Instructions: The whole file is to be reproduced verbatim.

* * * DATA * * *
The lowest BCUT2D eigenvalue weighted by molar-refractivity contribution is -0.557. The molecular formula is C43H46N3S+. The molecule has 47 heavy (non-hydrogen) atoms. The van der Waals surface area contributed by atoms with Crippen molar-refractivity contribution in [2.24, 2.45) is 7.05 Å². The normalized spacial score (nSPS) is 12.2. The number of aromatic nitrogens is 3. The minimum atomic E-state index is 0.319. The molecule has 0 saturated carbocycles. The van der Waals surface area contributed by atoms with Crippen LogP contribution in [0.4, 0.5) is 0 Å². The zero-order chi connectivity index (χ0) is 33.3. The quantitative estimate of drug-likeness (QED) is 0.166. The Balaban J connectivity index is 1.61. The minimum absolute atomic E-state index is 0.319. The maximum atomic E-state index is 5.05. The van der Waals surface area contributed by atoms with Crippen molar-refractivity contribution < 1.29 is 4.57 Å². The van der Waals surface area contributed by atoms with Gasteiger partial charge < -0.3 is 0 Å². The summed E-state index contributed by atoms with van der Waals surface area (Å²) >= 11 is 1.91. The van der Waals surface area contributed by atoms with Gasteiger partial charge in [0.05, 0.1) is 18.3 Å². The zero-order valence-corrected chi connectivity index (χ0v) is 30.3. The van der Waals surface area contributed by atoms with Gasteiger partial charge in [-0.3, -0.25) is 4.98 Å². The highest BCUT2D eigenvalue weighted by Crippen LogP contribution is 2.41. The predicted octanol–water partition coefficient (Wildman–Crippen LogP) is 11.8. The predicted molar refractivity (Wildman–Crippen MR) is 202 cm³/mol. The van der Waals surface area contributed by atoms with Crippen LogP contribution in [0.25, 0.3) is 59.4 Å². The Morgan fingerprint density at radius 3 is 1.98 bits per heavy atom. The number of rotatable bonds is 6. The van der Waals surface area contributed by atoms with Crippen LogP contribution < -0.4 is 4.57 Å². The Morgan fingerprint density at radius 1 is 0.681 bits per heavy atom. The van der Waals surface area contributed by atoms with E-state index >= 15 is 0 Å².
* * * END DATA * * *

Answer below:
The lowest BCUT2D eigenvalue weighted by molar-refractivity contribution is -0.557. The molecular formula is C43H46N3S+. The molecule has 47 heavy (non-hydrogen) atoms. The van der Waals surface area contributed by atoms with Crippen molar-refractivity contribution in [2.24, 2.45) is 7.05 Å². The normalized spacial score (nSPS) is 12.2. The number of aromatic nitrogens is 3. The minimum atomic E-state index is 0.319. The molecule has 0 saturated carbocycles. The van der Waals surface area contributed by atoms with Crippen LogP contribution in [0.4, 0.5) is 0 Å². The zero-order chi connectivity index (χ0) is 33.3. The quantitative estimate of drug-likeness (QED) is 0.166. The Balaban J connectivity index is 1.61. The minimum absolute atomic E-state index is 0.319. The maximum atomic E-state index is 5.05. The van der Waals surface area contributed by atoms with Crippen molar-refractivity contribution < 1.29 is 4.57 Å². The van der Waals surface area contributed by atoms with Gasteiger partial charge < -0.3 is 0 Å². The summed E-state index contributed by atoms with van der Waals surface area (Å²) >= 11 is 1.91. The van der Waals surface area contributed by atoms with Gasteiger partial charge in [0.05, 0.1) is 18.3 Å². The zero-order valence-corrected chi connectivity index (χ0v) is 30.3. The van der Waals surface area contributed by atoms with Gasteiger partial charge in [-0.3, -0.25) is 4.98 Å². The highest BCUT2D eigenvalue weighted by Crippen LogP contribution is 2.41. The predicted octanol–water partition coefficient (Wildman–Crippen LogP) is 11.8. The predicted molar refractivity (Wildman–Crippen MR) is 202 cm³/mol. The van der Waals surface area contributed by atoms with Crippen LogP contribution in [0.25, 0.3) is 59.4 Å². The Morgan fingerprint density at radius 3 is 1.98 bits per heavy atom. The number of rotatable bonds is 6. The van der Waals surface area contributed by atoms with Crippen LogP contribution < -0.4 is 4.57 Å². The Morgan fingerprint density at radius 1 is 0.681 bits per heavy atom. The van der Waals surface area contributed by atoms with E-state index >= 15 is 0 Å².